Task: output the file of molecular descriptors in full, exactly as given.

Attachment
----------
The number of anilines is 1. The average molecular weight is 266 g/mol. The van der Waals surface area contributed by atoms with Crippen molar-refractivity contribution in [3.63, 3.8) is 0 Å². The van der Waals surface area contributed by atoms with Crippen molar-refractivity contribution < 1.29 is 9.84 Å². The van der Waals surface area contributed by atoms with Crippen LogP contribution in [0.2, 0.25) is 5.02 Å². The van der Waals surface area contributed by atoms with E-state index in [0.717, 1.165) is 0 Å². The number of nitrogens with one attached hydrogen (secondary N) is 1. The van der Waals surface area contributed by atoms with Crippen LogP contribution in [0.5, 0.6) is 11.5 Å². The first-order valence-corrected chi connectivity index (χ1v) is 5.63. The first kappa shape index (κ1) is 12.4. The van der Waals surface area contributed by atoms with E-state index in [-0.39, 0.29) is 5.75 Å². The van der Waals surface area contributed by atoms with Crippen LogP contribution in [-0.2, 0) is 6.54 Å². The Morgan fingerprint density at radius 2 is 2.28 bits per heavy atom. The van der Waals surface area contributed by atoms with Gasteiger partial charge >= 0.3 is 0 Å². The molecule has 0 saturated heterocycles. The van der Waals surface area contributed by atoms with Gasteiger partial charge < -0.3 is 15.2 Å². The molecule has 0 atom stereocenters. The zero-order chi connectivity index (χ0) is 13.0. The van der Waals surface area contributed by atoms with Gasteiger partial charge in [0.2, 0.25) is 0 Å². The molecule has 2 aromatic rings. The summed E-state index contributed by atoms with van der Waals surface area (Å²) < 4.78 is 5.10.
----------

The number of anilines is 1. The average molecular weight is 266 g/mol. The van der Waals surface area contributed by atoms with Crippen molar-refractivity contribution in [3.63, 3.8) is 0 Å². The van der Waals surface area contributed by atoms with Crippen molar-refractivity contribution < 1.29 is 9.84 Å². The van der Waals surface area contributed by atoms with Crippen LogP contribution in [0.2, 0.25) is 5.02 Å². The van der Waals surface area contributed by atoms with E-state index in [0.717, 1.165) is 0 Å². The number of nitrogens with one attached hydrogen (secondary N) is 1. The van der Waals surface area contributed by atoms with Crippen LogP contribution in [0.5, 0.6) is 11.5 Å². The first-order valence-corrected chi connectivity index (χ1v) is 5.63. The first kappa shape index (κ1) is 12.4. The van der Waals surface area contributed by atoms with E-state index in [-0.39, 0.29) is 5.75 Å². The van der Waals surface area contributed by atoms with Crippen LogP contribution in [-0.2, 0) is 6.54 Å². The Morgan fingerprint density at radius 2 is 2.28 bits per heavy atom. The van der Waals surface area contributed by atoms with Gasteiger partial charge >= 0.3 is 0 Å². The molecule has 0 saturated heterocycles. The van der Waals surface area contributed by atoms with Gasteiger partial charge < -0.3 is 15.2 Å². The molecule has 0 atom stereocenters. The zero-order chi connectivity index (χ0) is 13.0. The van der Waals surface area contributed by atoms with Gasteiger partial charge in [0.2, 0.25) is 0 Å². The molecule has 2 aromatic rings. The summed E-state index contributed by atoms with van der Waals surface area (Å²) < 4.78 is 5.10.